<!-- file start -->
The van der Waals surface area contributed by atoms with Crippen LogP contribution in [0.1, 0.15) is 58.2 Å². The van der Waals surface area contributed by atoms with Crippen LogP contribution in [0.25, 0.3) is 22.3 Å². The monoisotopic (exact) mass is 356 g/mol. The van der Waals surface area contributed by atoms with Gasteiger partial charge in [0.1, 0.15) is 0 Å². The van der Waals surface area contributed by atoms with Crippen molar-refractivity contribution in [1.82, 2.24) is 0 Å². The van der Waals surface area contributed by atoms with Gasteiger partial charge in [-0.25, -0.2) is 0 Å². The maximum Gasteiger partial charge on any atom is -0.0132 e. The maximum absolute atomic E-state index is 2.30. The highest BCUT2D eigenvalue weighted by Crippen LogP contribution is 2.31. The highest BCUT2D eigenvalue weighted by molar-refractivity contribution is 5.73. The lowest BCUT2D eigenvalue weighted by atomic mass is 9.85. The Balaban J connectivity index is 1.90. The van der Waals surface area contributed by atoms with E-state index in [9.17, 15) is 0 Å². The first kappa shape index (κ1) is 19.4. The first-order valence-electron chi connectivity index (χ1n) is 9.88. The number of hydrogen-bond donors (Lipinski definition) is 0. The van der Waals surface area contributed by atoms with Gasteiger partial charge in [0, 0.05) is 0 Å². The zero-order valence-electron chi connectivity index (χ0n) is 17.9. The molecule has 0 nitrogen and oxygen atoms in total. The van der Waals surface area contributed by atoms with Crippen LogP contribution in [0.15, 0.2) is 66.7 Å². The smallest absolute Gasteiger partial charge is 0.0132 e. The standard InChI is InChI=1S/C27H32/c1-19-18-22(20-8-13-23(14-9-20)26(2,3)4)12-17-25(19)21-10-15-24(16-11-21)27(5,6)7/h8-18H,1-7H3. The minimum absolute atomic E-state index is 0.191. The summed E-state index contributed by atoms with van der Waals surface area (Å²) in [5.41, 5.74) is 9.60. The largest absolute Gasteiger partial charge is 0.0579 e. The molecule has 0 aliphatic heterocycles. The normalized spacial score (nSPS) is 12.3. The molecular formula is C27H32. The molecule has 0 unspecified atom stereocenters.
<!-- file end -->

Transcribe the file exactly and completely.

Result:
The van der Waals surface area contributed by atoms with Crippen LogP contribution in [0.1, 0.15) is 58.2 Å². The van der Waals surface area contributed by atoms with Crippen LogP contribution in [0.25, 0.3) is 22.3 Å². The monoisotopic (exact) mass is 356 g/mol. The van der Waals surface area contributed by atoms with Gasteiger partial charge in [0.1, 0.15) is 0 Å². The van der Waals surface area contributed by atoms with Crippen molar-refractivity contribution in [1.82, 2.24) is 0 Å². The van der Waals surface area contributed by atoms with Gasteiger partial charge in [-0.25, -0.2) is 0 Å². The maximum Gasteiger partial charge on any atom is -0.0132 e. The maximum absolute atomic E-state index is 2.30. The highest BCUT2D eigenvalue weighted by Crippen LogP contribution is 2.31. The highest BCUT2D eigenvalue weighted by molar-refractivity contribution is 5.73. The lowest BCUT2D eigenvalue weighted by atomic mass is 9.85. The Balaban J connectivity index is 1.90. The van der Waals surface area contributed by atoms with E-state index in [9.17, 15) is 0 Å². The first kappa shape index (κ1) is 19.4. The first-order valence-electron chi connectivity index (χ1n) is 9.88. The number of hydrogen-bond donors (Lipinski definition) is 0. The van der Waals surface area contributed by atoms with Gasteiger partial charge in [0, 0.05) is 0 Å². The zero-order valence-electron chi connectivity index (χ0n) is 17.9. The molecule has 0 nitrogen and oxygen atoms in total. The van der Waals surface area contributed by atoms with Crippen LogP contribution in [0.15, 0.2) is 66.7 Å². The smallest absolute Gasteiger partial charge is 0.0132 e. The standard InChI is InChI=1S/C27H32/c1-19-18-22(20-8-13-23(14-9-20)26(2,3)4)12-17-25(19)21-10-15-24(16-11-21)27(5,6)7/h8-18H,1-7H3. The minimum absolute atomic E-state index is 0.191. The summed E-state index contributed by atoms with van der Waals surface area (Å²) in [5.41, 5.74) is 9.60. The largest absolute Gasteiger partial charge is 0.0579 e. The molecule has 0 aliphatic heterocycles. The normalized spacial score (nSPS) is 12.3. The molecular formula is C27H32. The molecule has 0 unspecified atom stereocenters.